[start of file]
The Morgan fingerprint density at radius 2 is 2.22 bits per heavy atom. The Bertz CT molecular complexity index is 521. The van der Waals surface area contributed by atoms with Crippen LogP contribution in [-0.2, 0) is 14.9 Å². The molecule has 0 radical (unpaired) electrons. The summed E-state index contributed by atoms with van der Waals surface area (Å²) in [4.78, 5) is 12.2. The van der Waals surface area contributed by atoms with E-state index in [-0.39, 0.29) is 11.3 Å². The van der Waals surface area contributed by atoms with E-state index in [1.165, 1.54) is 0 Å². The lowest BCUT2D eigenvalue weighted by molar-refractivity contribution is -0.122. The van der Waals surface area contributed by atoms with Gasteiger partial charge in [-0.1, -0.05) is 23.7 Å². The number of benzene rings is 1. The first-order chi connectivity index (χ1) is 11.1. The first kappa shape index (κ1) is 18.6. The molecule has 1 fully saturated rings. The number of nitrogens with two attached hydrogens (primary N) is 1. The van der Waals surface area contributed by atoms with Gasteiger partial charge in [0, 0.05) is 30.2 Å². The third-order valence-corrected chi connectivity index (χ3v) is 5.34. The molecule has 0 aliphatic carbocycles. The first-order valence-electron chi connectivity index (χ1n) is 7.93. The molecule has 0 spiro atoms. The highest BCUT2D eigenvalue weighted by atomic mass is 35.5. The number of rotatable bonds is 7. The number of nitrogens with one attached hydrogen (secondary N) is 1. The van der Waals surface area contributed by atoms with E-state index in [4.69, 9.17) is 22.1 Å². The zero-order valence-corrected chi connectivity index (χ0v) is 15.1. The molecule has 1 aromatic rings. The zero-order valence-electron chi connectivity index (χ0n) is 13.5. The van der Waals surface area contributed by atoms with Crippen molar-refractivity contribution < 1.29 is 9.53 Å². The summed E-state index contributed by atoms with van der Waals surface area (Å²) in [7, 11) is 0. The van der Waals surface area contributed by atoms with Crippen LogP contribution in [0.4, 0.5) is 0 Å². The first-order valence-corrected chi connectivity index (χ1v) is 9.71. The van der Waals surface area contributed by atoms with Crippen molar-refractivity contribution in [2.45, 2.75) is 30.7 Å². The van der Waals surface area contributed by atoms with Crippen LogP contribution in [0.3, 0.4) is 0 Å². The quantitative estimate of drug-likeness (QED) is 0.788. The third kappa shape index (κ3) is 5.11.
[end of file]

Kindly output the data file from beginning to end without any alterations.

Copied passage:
The Morgan fingerprint density at radius 2 is 2.22 bits per heavy atom. The Bertz CT molecular complexity index is 521. The van der Waals surface area contributed by atoms with Crippen LogP contribution in [-0.2, 0) is 14.9 Å². The molecule has 0 radical (unpaired) electrons. The summed E-state index contributed by atoms with van der Waals surface area (Å²) in [4.78, 5) is 12.2. The van der Waals surface area contributed by atoms with E-state index in [-0.39, 0.29) is 11.3 Å². The van der Waals surface area contributed by atoms with E-state index in [1.165, 1.54) is 0 Å². The lowest BCUT2D eigenvalue weighted by molar-refractivity contribution is -0.122. The van der Waals surface area contributed by atoms with Gasteiger partial charge in [-0.1, -0.05) is 23.7 Å². The number of benzene rings is 1. The first-order chi connectivity index (χ1) is 11.1. The first kappa shape index (κ1) is 18.6. The molecule has 1 fully saturated rings. The number of nitrogens with two attached hydrogens (primary N) is 1. The van der Waals surface area contributed by atoms with Gasteiger partial charge in [0, 0.05) is 30.2 Å². The third-order valence-corrected chi connectivity index (χ3v) is 5.34. The molecule has 0 aliphatic carbocycles. The first-order valence-electron chi connectivity index (χ1n) is 7.93. The molecule has 0 spiro atoms. The highest BCUT2D eigenvalue weighted by atomic mass is 35.5. The number of rotatable bonds is 7. The number of nitrogens with one attached hydrogen (secondary N) is 1. The van der Waals surface area contributed by atoms with E-state index in [4.69, 9.17) is 22.1 Å². The zero-order valence-corrected chi connectivity index (χ0v) is 15.1. The molecule has 1 aromatic rings. The zero-order valence-electron chi connectivity index (χ0n) is 13.5. The van der Waals surface area contributed by atoms with Crippen molar-refractivity contribution < 1.29 is 9.53 Å². The summed E-state index contributed by atoms with van der Waals surface area (Å²) in [7, 11) is 0. The van der Waals surface area contributed by atoms with Crippen LogP contribution in [0.4, 0.5) is 0 Å². The first-order valence-corrected chi connectivity index (χ1v) is 9.71. The van der Waals surface area contributed by atoms with Crippen molar-refractivity contribution in [2.45, 2.75) is 30.7 Å². The van der Waals surface area contributed by atoms with Crippen LogP contribution in [0.3, 0.4) is 0 Å². The quantitative estimate of drug-likeness (QED) is 0.788. The third kappa shape index (κ3) is 5.11.